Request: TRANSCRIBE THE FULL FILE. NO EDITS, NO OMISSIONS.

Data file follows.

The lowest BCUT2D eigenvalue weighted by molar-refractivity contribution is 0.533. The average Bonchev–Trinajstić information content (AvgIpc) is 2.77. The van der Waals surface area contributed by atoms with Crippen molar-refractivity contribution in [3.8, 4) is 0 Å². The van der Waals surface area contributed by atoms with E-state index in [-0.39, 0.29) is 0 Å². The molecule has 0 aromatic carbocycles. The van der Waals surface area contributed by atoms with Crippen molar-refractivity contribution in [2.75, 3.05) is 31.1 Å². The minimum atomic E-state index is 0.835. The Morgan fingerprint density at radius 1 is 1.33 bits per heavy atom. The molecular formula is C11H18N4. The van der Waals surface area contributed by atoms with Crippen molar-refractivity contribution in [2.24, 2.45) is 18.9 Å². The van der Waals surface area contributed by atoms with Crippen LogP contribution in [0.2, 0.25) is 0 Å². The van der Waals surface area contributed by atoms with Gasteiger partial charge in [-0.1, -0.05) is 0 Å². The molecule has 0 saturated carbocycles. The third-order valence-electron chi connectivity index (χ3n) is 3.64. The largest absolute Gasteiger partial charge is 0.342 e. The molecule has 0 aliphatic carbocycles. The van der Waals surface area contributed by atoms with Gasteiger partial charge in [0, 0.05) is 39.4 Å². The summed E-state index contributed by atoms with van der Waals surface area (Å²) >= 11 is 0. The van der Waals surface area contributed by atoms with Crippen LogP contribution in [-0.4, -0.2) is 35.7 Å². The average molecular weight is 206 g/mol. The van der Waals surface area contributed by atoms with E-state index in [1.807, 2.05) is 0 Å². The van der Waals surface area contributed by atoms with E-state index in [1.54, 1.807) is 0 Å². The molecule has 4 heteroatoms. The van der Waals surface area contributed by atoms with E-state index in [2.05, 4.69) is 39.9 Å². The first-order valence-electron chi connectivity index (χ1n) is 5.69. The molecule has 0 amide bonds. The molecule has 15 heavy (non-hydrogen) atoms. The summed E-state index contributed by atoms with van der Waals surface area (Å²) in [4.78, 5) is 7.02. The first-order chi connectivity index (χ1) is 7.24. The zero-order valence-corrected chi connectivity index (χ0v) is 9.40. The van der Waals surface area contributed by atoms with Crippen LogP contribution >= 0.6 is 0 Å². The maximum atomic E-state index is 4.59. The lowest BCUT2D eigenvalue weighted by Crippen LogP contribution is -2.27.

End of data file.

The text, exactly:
The lowest BCUT2D eigenvalue weighted by molar-refractivity contribution is 0.533. The average Bonchev–Trinajstić information content (AvgIpc) is 2.77. The van der Waals surface area contributed by atoms with Crippen molar-refractivity contribution in [3.8, 4) is 0 Å². The van der Waals surface area contributed by atoms with E-state index in [-0.39, 0.29) is 0 Å². The molecule has 0 aromatic carbocycles. The van der Waals surface area contributed by atoms with Crippen molar-refractivity contribution in [2.75, 3.05) is 31.1 Å². The minimum atomic E-state index is 0.835. The Morgan fingerprint density at radius 1 is 1.33 bits per heavy atom. The molecular formula is C11H18N4. The van der Waals surface area contributed by atoms with Crippen molar-refractivity contribution in [2.24, 2.45) is 18.9 Å². The van der Waals surface area contributed by atoms with Crippen LogP contribution in [0.2, 0.25) is 0 Å². The van der Waals surface area contributed by atoms with Gasteiger partial charge in [-0.1, -0.05) is 0 Å². The molecule has 0 saturated carbocycles. The third-order valence-electron chi connectivity index (χ3n) is 3.64. The largest absolute Gasteiger partial charge is 0.342 e. The molecule has 0 aliphatic carbocycles. The van der Waals surface area contributed by atoms with Gasteiger partial charge in [0, 0.05) is 39.4 Å². The summed E-state index contributed by atoms with van der Waals surface area (Å²) >= 11 is 0. The van der Waals surface area contributed by atoms with Crippen LogP contribution in [-0.4, -0.2) is 35.7 Å². The average molecular weight is 206 g/mol. The van der Waals surface area contributed by atoms with E-state index in [1.807, 2.05) is 0 Å². The van der Waals surface area contributed by atoms with E-state index in [1.54, 1.807) is 0 Å². The molecule has 4 heteroatoms. The van der Waals surface area contributed by atoms with E-state index in [2.05, 4.69) is 39.9 Å². The first-order valence-electron chi connectivity index (χ1n) is 5.69. The molecule has 0 amide bonds. The molecule has 15 heavy (non-hydrogen) atoms. The summed E-state index contributed by atoms with van der Waals surface area (Å²) in [4.78, 5) is 7.02. The first-order chi connectivity index (χ1) is 7.24. The zero-order valence-corrected chi connectivity index (χ0v) is 9.40. The van der Waals surface area contributed by atoms with Crippen LogP contribution >= 0.6 is 0 Å². The maximum atomic E-state index is 4.59. The lowest BCUT2D eigenvalue weighted by Crippen LogP contribution is -2.27.